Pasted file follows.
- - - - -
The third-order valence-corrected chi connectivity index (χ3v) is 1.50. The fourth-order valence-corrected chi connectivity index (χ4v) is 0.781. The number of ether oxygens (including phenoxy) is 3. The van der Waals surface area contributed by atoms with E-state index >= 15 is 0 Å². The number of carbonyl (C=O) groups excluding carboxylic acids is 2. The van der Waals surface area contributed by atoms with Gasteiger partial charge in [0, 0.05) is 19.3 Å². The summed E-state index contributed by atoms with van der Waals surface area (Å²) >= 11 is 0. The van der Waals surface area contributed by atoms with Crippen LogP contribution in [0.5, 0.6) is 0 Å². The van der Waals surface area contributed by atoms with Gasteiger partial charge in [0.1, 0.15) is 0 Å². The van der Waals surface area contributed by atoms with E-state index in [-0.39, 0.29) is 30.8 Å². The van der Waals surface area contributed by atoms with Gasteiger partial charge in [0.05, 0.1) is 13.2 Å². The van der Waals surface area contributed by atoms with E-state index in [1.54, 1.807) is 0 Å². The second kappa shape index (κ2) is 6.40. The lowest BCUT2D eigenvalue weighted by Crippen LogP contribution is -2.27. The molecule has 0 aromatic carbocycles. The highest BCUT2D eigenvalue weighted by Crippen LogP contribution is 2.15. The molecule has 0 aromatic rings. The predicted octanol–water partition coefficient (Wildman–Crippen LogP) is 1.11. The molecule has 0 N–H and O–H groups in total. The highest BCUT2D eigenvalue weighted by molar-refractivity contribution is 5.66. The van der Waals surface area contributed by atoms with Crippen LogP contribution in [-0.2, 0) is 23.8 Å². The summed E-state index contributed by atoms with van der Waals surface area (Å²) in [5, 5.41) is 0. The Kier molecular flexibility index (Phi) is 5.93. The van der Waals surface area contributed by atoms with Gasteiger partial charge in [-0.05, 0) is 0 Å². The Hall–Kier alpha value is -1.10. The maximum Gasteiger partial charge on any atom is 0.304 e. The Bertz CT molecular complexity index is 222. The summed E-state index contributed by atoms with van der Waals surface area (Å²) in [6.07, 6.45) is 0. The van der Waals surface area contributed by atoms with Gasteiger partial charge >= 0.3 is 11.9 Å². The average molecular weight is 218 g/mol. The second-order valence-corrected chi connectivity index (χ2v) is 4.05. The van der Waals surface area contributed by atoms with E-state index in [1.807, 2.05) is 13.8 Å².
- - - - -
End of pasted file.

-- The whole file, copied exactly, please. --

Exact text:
The third-order valence-corrected chi connectivity index (χ3v) is 1.50. The fourth-order valence-corrected chi connectivity index (χ4v) is 0.781. The number of ether oxygens (including phenoxy) is 3. The van der Waals surface area contributed by atoms with E-state index >= 15 is 0 Å². The number of carbonyl (C=O) groups excluding carboxylic acids is 2. The van der Waals surface area contributed by atoms with Gasteiger partial charge in [0, 0.05) is 19.3 Å². The summed E-state index contributed by atoms with van der Waals surface area (Å²) >= 11 is 0. The van der Waals surface area contributed by atoms with Crippen LogP contribution in [0.5, 0.6) is 0 Å². The van der Waals surface area contributed by atoms with Gasteiger partial charge in [0.1, 0.15) is 0 Å². The van der Waals surface area contributed by atoms with E-state index in [-0.39, 0.29) is 30.8 Å². The van der Waals surface area contributed by atoms with Gasteiger partial charge in [0.05, 0.1) is 13.2 Å². The van der Waals surface area contributed by atoms with E-state index in [1.54, 1.807) is 0 Å². The second kappa shape index (κ2) is 6.40. The lowest BCUT2D eigenvalue weighted by Crippen LogP contribution is -2.27. The molecule has 0 aromatic carbocycles. The highest BCUT2D eigenvalue weighted by Crippen LogP contribution is 2.15. The molecule has 0 aromatic rings. The predicted octanol–water partition coefficient (Wildman–Crippen LogP) is 1.11. The molecule has 0 N–H and O–H groups in total. The highest BCUT2D eigenvalue weighted by molar-refractivity contribution is 5.66. The van der Waals surface area contributed by atoms with Crippen LogP contribution in [-0.2, 0) is 23.8 Å². The summed E-state index contributed by atoms with van der Waals surface area (Å²) in [5, 5.41) is 0. The Kier molecular flexibility index (Phi) is 5.93. The van der Waals surface area contributed by atoms with Gasteiger partial charge in [-0.05, 0) is 0 Å². The Hall–Kier alpha value is -1.10. The maximum Gasteiger partial charge on any atom is 0.304 e. The Bertz CT molecular complexity index is 222. The summed E-state index contributed by atoms with van der Waals surface area (Å²) in [6.07, 6.45) is 0. The van der Waals surface area contributed by atoms with Gasteiger partial charge >= 0.3 is 11.9 Å². The average molecular weight is 218 g/mol. The second-order valence-corrected chi connectivity index (χ2v) is 4.05. The van der Waals surface area contributed by atoms with E-state index in [1.807, 2.05) is 13.8 Å².